By Michael L. Moskowitz

Update On NYC Rent Stabilization: Bankruptcy Law Meets Public Policy By Michael L. MoskowitzLast October we reported on the travails of Mary Veronica Santiago (“Debtor”), a 79-year-old widow embroiled in a dispute with her chapter 7 bankruptcy trustee, John Pereira. The issue is whether the “value” in her New York City rent-stabilized lease can be considered an exempt asset protected from sale in a bankruptcy case. At stake is the Debtor’s ability to continue to reside in her apartment free of creditor claims. Given that there are over one million rent regulated apartments in New York City, this is an important issue affecting public policy. To see the prior article click here.

On March 31, 2014, the U.S. Court of Appeals for the Second Circuit certified certain questions to the New York State Court of Appeals. In essence, the Second Circuit (the highest New York federal court), punted the ball to the Court of Appeals (the highest New York state court) to decide whether a bankruptcy debtor’s rent-stabilized lease constitutes a “local public assistance benefit” under the New York Debtor and Creditor Law §282(2). This is a question of enormous importance to rent stabilized tenants and their New York City landlords. You can read the Second Circuit decision here.

Many tenants pass their below-market lease from generation to generation. Is the trustee able to monetize the lease and sell it for the benefit of the Debtor’s creditors? If so, can this render the Debtor homeless?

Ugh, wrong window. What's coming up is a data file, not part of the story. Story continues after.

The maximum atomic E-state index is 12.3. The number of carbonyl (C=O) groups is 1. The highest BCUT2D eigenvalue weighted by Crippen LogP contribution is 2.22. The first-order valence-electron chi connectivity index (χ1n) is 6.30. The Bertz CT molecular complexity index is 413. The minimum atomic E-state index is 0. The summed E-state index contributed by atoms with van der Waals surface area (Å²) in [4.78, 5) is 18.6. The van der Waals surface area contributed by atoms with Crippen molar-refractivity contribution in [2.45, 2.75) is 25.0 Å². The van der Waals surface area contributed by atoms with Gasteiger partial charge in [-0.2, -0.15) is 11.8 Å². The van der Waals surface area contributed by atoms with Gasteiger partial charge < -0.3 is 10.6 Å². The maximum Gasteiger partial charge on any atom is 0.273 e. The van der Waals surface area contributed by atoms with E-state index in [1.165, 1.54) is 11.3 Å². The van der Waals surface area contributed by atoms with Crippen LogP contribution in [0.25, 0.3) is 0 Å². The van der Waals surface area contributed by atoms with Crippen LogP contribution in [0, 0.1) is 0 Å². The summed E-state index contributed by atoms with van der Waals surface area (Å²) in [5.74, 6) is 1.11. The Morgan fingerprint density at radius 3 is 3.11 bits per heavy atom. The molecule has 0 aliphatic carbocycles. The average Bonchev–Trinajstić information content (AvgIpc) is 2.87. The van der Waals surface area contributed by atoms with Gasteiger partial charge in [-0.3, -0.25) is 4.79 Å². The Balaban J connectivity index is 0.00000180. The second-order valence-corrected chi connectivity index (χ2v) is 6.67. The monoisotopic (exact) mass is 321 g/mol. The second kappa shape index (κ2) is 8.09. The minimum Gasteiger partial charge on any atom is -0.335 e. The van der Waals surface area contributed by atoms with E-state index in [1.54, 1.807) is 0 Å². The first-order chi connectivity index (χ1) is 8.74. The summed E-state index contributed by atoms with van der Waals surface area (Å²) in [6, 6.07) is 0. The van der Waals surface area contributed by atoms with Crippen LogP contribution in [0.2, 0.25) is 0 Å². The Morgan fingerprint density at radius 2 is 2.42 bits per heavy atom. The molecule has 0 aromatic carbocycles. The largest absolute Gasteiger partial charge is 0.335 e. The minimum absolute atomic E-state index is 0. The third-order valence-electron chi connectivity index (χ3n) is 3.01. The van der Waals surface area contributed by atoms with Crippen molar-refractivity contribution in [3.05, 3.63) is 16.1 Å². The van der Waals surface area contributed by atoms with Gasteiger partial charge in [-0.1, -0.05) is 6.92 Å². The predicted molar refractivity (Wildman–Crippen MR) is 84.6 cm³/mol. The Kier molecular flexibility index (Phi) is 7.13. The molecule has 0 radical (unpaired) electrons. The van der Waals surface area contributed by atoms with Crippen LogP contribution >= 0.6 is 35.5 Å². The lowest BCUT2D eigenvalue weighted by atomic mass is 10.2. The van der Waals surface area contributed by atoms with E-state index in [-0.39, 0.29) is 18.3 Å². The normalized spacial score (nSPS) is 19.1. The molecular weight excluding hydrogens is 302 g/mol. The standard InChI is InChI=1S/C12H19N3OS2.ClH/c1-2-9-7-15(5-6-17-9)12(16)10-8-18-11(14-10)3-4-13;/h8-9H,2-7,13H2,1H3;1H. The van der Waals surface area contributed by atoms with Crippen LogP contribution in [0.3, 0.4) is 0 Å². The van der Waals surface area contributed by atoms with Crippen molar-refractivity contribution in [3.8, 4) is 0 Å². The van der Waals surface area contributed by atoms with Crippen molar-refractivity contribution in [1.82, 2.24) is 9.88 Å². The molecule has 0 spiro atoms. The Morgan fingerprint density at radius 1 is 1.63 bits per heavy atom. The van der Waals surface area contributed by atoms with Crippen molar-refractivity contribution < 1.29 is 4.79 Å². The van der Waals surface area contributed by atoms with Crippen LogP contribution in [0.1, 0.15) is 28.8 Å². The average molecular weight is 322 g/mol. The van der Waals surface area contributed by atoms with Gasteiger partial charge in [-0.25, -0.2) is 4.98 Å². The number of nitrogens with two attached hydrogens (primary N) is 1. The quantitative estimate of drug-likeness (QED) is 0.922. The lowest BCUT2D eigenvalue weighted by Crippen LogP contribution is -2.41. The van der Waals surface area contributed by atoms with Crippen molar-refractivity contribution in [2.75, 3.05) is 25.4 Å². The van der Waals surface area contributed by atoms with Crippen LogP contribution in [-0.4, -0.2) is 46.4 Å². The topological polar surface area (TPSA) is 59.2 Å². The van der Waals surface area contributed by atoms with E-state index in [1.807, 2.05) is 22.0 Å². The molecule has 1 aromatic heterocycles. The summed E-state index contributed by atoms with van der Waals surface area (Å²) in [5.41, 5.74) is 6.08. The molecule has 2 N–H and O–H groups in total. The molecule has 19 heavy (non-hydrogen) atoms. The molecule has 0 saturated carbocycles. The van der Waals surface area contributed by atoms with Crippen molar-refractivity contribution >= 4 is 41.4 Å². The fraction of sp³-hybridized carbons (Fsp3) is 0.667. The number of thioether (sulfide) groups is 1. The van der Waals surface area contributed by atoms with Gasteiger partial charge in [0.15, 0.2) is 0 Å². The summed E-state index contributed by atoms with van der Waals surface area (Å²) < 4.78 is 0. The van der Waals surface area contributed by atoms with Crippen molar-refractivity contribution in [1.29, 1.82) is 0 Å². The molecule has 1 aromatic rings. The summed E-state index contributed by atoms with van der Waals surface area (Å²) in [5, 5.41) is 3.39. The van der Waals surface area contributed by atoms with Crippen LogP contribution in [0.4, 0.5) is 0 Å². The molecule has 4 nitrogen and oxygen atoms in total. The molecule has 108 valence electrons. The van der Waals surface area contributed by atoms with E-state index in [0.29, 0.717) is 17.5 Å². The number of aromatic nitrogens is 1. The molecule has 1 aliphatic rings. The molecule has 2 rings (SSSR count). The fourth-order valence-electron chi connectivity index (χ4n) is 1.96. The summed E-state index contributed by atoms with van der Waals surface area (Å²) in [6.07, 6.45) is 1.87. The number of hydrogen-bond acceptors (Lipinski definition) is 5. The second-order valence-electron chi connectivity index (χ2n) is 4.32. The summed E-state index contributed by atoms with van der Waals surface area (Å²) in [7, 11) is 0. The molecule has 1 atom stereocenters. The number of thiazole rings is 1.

If the Court of Appeals decides the value in the lease is exempt, the Second Circuit will either reverse the opinions of the district court and bankruptcy court, or remand the matter back to the bankruptcy court for a determination based upon the determination of the Court of Appeals. If so, Ms. Santiago may be able to remain in her apartment. However, if the Court of Appeals finds no exemption in the lease, the lower court’s opinion will be affirmed, the interest will be sold, creditors will be paid, and the Debtor may face eviction.

Weltman & Moskowitz, LLP will continue to monitor this important decision and post an update when available.

For now, if you are a landlord or tenant grappling with rent-stabilized lease valuation and exemption issues in bankruptcy, Weltman & Moskowitz, LLP can help guide you as the law evolves. Reach out to Richard E. Weltman or Michael L. Moskowitz to learn what can be done to evaluate or possibly even to improve your situation.

About Weltman & Moskowitz, LLP, A New York and New Jersey Bankruptcy, Business and Creditors’ Rights Law Firm:

Richard Weltman & Michael Moskowitz |

Richard E. Weltman and Michael L. Moskowitz co-founded Weltman & Moskowitz, LLP, in 1987. Weltman & Moskowitz, a business, creditor’s rights and bankruptcy law firm, serves clients throughout New York, Long Island, New Jersey, and beyond. The firm concentrates on lender’s rights, corporate reorganization, resolution of commercial disputes, loan workouts and modifications, shareholder and partnership dispute, business divorce, dissolution, business and bankruptcy litigation, arbitration, and mediation of all types. The firm also assists with corporation, partnership, and limited liability company governance, and preparing and negotiating many types of secured lending, leasing, shareholder, buy-sell, consulting, technology, and joint venture agreements. Michael and Richard may be reached at 212.684.7800, 201.794.7500, or via email at or